which was seen making its way to shore. Since communication between the Air Corps and Navy was
difficult, the boat escaped. It was at that time the decision was made to build up the American military
presence in the Philippines.
The battalion traveled west over different train routes and arrived at Ft. Mason in San
Francisco and were ferried. on the
U.S.A.T General Frank M. Coxe
to Angel Island where they given physicals and inoculated by the battalion's medical
detachment. Anyone who had a medical condition was replaced or held back and scheduled to rejoin the
battalion at a later date.
The 192nd was boarded onto the
U.S.A.T. Gen. Hugh L. Scott
and sailed on Monday, October 27. During this part of the trip, many tankers had seasickness, but once
they recovered they spent much of the time training in breaking down machine guns, cleaning weapons, and doing
KP. The ship arrived at Honolulu, Hawaii, on Sunday, November 2 and had a two day layover, so the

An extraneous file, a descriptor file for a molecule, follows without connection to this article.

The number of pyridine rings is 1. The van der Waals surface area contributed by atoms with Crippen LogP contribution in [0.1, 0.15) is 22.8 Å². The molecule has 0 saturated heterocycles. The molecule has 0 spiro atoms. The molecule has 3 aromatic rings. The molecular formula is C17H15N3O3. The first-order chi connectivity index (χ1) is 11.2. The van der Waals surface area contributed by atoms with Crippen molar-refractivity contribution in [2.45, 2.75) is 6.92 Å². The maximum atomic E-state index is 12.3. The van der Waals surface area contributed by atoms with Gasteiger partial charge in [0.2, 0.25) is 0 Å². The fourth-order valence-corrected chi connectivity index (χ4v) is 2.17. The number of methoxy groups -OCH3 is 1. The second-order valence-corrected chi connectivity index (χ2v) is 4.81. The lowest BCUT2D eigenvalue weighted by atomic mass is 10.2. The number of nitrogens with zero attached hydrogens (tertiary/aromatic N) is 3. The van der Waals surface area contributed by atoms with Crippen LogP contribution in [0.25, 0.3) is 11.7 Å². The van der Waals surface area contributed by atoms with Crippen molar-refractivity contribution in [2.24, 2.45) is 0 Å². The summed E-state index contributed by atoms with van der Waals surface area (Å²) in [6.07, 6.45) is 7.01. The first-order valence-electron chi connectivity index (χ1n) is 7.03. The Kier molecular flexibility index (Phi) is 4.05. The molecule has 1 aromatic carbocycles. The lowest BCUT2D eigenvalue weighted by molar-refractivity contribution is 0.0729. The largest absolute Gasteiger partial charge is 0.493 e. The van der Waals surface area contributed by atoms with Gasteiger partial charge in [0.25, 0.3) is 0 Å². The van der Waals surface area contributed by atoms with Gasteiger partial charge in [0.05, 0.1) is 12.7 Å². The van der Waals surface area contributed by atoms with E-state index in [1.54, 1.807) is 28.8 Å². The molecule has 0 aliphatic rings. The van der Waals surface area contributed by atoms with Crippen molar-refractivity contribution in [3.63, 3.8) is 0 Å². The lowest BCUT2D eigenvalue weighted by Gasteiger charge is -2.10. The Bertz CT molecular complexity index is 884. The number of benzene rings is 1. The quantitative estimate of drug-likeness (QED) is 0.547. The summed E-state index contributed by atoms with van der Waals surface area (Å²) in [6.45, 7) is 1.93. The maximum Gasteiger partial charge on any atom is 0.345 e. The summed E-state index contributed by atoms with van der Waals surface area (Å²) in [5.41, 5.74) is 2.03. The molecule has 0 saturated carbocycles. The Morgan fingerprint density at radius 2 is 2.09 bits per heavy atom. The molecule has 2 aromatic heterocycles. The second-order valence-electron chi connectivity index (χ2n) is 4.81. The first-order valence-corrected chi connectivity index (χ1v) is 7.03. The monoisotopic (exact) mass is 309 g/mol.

soldiers were given shore leave so they could see the island.
On Wednesday, November 5, the ship sailed for Guam but took a southerly route away from the
main shipping lanes. It was at this time it was joined by, the heavy cruiser, the
and, another transport, the
S.S. President Calvin Coolidge
. Sunday night, November 9, the soldiers went to bed and when they awoke the next morning, it was
Tuesday, November 11. During the night, while they slept, the ships had crossed the International Date
Line. On Saturday, November 15, smoke from an unknown ship was seen on the horizon. The Louisville
revved up its engines, its bow came out of the water, and it shot off in the direction of the smoke. It
turned out the smoke was from a ship that belonged to a friendly country.
When they arrived at Guam on Sunday, November 16, the ships took on water, bananas,
coconuts, and vegetables before sailing for Manila the next day. At one point, the ships passed an island
at night and did so in total blackout. This for many of the soldiers was a sign that they were being sent